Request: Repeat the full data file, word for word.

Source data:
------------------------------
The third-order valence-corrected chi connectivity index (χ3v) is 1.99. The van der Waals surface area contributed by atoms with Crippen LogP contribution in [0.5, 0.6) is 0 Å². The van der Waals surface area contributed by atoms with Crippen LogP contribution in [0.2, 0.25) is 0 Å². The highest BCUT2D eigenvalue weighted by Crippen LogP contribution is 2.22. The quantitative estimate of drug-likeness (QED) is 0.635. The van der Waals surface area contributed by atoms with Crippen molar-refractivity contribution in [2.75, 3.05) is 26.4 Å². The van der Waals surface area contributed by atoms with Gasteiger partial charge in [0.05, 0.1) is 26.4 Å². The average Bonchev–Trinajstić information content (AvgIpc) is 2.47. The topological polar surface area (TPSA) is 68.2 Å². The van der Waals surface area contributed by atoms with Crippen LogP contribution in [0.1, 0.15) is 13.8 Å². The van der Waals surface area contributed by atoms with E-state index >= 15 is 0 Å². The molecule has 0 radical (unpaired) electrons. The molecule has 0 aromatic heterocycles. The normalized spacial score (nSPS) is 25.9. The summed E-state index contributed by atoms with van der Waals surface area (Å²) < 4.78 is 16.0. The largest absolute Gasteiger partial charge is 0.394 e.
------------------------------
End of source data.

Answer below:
The third-order valence-corrected chi connectivity index (χ3v) is 1.99. The van der Waals surface area contributed by atoms with Crippen LogP contribution in [0.5, 0.6) is 0 Å². The van der Waals surface area contributed by atoms with Crippen LogP contribution in [0.2, 0.25) is 0 Å². The highest BCUT2D eigenvalue weighted by Crippen LogP contribution is 2.22. The quantitative estimate of drug-likeness (QED) is 0.635. The van der Waals surface area contributed by atoms with Crippen molar-refractivity contribution in [2.75, 3.05) is 26.4 Å². The van der Waals surface area contributed by atoms with Gasteiger partial charge in [0.05, 0.1) is 26.4 Å². The average Bonchev–Trinajstić information content (AvgIpc) is 2.47. The topological polar surface area (TPSA) is 68.2 Å². The van der Waals surface area contributed by atoms with Crippen LogP contribution in [0.1, 0.15) is 13.8 Å². The van der Waals surface area contributed by atoms with E-state index >= 15 is 0 Å². The molecule has 0 radical (unpaired) electrons. The molecule has 0 aromatic heterocycles. The normalized spacial score (nSPS) is 25.9. The summed E-state index contributed by atoms with van der Waals surface area (Å²) < 4.78 is 16.0. The largest absolute Gasteiger partial charge is 0.394 e.